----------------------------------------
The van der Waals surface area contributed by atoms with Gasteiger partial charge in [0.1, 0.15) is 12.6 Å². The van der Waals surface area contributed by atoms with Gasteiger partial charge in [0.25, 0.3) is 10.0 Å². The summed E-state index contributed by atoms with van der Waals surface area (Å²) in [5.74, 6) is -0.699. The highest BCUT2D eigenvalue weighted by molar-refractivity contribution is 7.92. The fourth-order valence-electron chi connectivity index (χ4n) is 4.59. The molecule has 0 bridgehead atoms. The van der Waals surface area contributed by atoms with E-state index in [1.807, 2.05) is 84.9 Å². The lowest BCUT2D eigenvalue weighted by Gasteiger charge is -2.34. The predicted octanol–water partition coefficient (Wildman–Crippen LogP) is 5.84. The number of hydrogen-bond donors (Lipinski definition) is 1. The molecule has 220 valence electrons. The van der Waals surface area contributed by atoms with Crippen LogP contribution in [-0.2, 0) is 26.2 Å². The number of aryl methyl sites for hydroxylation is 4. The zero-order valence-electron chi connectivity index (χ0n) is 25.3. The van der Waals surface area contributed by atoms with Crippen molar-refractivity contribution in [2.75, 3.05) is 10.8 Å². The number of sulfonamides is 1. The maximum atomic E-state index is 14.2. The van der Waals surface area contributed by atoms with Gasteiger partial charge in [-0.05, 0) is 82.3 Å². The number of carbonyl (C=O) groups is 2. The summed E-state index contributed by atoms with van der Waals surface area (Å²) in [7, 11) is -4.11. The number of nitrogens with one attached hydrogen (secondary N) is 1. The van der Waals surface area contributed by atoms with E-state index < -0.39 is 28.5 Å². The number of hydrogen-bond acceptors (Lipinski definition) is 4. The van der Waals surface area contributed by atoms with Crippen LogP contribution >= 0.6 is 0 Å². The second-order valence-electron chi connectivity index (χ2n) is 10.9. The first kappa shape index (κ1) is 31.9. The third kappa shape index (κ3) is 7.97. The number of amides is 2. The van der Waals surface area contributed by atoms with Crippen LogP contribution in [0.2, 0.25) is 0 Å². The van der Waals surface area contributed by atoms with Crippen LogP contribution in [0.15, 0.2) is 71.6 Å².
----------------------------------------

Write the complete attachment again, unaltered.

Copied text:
The van der Waals surface area contributed by atoms with Gasteiger partial charge in [0.1, 0.15) is 12.6 Å². The van der Waals surface area contributed by atoms with Gasteiger partial charge in [0.25, 0.3) is 10.0 Å². The summed E-state index contributed by atoms with van der Waals surface area (Å²) in [5.74, 6) is -0.699. The highest BCUT2D eigenvalue weighted by molar-refractivity contribution is 7.92. The fourth-order valence-electron chi connectivity index (χ4n) is 4.59. The molecule has 0 bridgehead atoms. The van der Waals surface area contributed by atoms with E-state index in [1.807, 2.05) is 84.9 Å². The lowest BCUT2D eigenvalue weighted by Gasteiger charge is -2.34. The predicted octanol–water partition coefficient (Wildman–Crippen LogP) is 5.84. The number of hydrogen-bond donors (Lipinski definition) is 1. The molecule has 220 valence electrons. The van der Waals surface area contributed by atoms with Crippen LogP contribution in [-0.2, 0) is 26.2 Å². The number of aryl methyl sites for hydroxylation is 4. The zero-order valence-electron chi connectivity index (χ0n) is 25.3. The van der Waals surface area contributed by atoms with Crippen molar-refractivity contribution in [2.75, 3.05) is 10.8 Å². The number of sulfonamides is 1. The maximum atomic E-state index is 14.2. The van der Waals surface area contributed by atoms with Gasteiger partial charge in [-0.05, 0) is 82.3 Å². The number of carbonyl (C=O) groups is 2. The summed E-state index contributed by atoms with van der Waals surface area (Å²) in [7, 11) is -4.11. The number of nitrogens with one attached hydrogen (secondary N) is 1. The van der Waals surface area contributed by atoms with E-state index < -0.39 is 28.5 Å². The number of hydrogen-bond acceptors (Lipinski definition) is 4. The van der Waals surface area contributed by atoms with Crippen LogP contribution >= 0.6 is 0 Å². The second-order valence-electron chi connectivity index (χ2n) is 10.9. The first kappa shape index (κ1) is 31.9. The third kappa shape index (κ3) is 7.97. The number of amides is 2. The van der Waals surface area contributed by atoms with Crippen LogP contribution in [0.2, 0.25) is 0 Å². The van der Waals surface area contributed by atoms with Crippen LogP contribution in [0.15, 0.2) is 71.6 Å².